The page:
East Greenwich Budget: Four Straight Years with No IncreaseApril 4, 2019
MICKLETON — The East Greenwich Township Committee introduced its municipal budget during their meeting on March 12, and it showed some familiar news. For the fourth straight year there was no tax increase included for the community.
Township CFO Kate Coleman reported that the budget came in at about $8.4 million, and East Greenwich will be spending about $100,000 less than they did in 2018. “Everyone did an outstanding job,” commented Township Mayor Dale Archer. “There is such a bright light here as we continue to move into the future.”
Archer said one project included in the new budget was the continued bolstering of the East Greenwich Police Department. “Funding is included to add two new full-time police officers, and two new police vehicles,” Archer noted. The town would be purchasing a new Chevy Tahoe and a “stealth police vehicle.”
Archer said East Greenwich would also be purchasing a Chevy Tahoe for the construction officials and a new tractor and heavy duty pickup truck for Public Works. “Along with that, the mayor said each East Greenwich employee would be receiving a two percent pay increase.
According to Archer, other 2019 projects included the installation of a beach volleyball court at Thompson Family Park by Public Works, next to the basketball court, and painting of the light structures at the football field.
Archer pointed out that East Greenwich was getting help from New Jersey with other plans. “We recently received a $50,000 Community Development Block Grant from the state”, he announced. “That money will be used at our football field, and we’ll be adding additional handicapped parking space at our ballfields to enhance the experience for our seniors,” Archer added.
Archer also highlighted the three warehouses that had proposed entering the community last year, saying that two of the three had already received approval from the Township Planning Board. He added that a fourth warehouse that has not yet been announced is expected to face the Planning Board in April.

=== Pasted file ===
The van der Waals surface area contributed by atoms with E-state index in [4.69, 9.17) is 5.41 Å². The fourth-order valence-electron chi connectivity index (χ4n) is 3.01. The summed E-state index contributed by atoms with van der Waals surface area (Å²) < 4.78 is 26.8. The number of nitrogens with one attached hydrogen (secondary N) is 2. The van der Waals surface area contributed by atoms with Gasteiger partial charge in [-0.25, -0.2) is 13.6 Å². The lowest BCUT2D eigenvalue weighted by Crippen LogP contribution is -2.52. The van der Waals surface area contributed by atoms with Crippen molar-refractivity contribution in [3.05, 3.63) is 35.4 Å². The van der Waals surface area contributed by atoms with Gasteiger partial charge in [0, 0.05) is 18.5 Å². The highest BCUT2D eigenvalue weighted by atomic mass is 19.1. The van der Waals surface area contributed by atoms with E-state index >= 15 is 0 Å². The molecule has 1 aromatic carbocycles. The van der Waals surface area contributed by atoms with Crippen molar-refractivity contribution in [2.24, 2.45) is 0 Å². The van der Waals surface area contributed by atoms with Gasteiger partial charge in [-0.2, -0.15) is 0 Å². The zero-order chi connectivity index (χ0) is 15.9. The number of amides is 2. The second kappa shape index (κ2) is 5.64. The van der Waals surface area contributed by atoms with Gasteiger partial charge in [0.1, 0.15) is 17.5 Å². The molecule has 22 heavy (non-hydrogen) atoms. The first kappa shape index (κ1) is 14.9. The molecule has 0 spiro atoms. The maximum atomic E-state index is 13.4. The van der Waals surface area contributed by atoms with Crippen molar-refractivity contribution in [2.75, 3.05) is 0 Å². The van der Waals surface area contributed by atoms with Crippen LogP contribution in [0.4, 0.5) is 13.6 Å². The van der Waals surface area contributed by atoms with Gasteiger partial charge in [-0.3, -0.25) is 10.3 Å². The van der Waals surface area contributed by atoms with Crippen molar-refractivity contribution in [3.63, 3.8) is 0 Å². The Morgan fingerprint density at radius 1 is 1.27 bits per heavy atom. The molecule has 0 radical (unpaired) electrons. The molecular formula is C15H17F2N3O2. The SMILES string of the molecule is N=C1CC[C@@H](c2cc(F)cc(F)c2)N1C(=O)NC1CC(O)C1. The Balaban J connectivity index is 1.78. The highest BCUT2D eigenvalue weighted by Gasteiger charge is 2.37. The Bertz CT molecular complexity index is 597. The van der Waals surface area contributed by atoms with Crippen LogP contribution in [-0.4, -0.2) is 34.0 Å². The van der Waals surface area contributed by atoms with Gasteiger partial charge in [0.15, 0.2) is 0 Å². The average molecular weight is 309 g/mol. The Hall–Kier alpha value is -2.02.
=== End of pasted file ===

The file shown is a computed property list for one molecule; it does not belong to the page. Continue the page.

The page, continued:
The mayor credited employees, department heads and the other Committee members for their hard work. But despite being pleased with the budget result, Archer observed that reaching the flat budget this year had not come without snags.
“East Greenwich experienced a nearly 25 percent increase in sewer treatment charges that cost us $120,000 in unanticipated expenses,” Archer revealed. The enormous volume of rain has triggered many residents’ sump pumps to discharge into our streets and sewer, driving this increase in costs.” East Greenwich also had to cover a large increased payment to the Public Employee Retirement System and a significant increase in recycling and waste tipping fees, according to Archer.
“We were able to save a lot of money as well by doing a lot of the work ourselves,” Archer maintained. “We continue to set the example and raise the bar. I hope people appreciate the magnitude of what we’ve accomplished here, since East Greenwich Township remains one of the fastest growing towns in New Jersey.”
Elsewhere, the Committee accepted the resignation of Violations Clerk Desiree Rose. At the beginning of their meeting, the Committee paid tribute to Louis Marshall, the chairman of East Greenwich’s Senior Services Commission, with a moment of silence. Marshall passed away on March 4 at the age of 95.
Marshall received a proclamation from the Committee in 2016 for his Senior Services work. “He’s done a lot of work for the community,” Archer praised.
by Robert Holt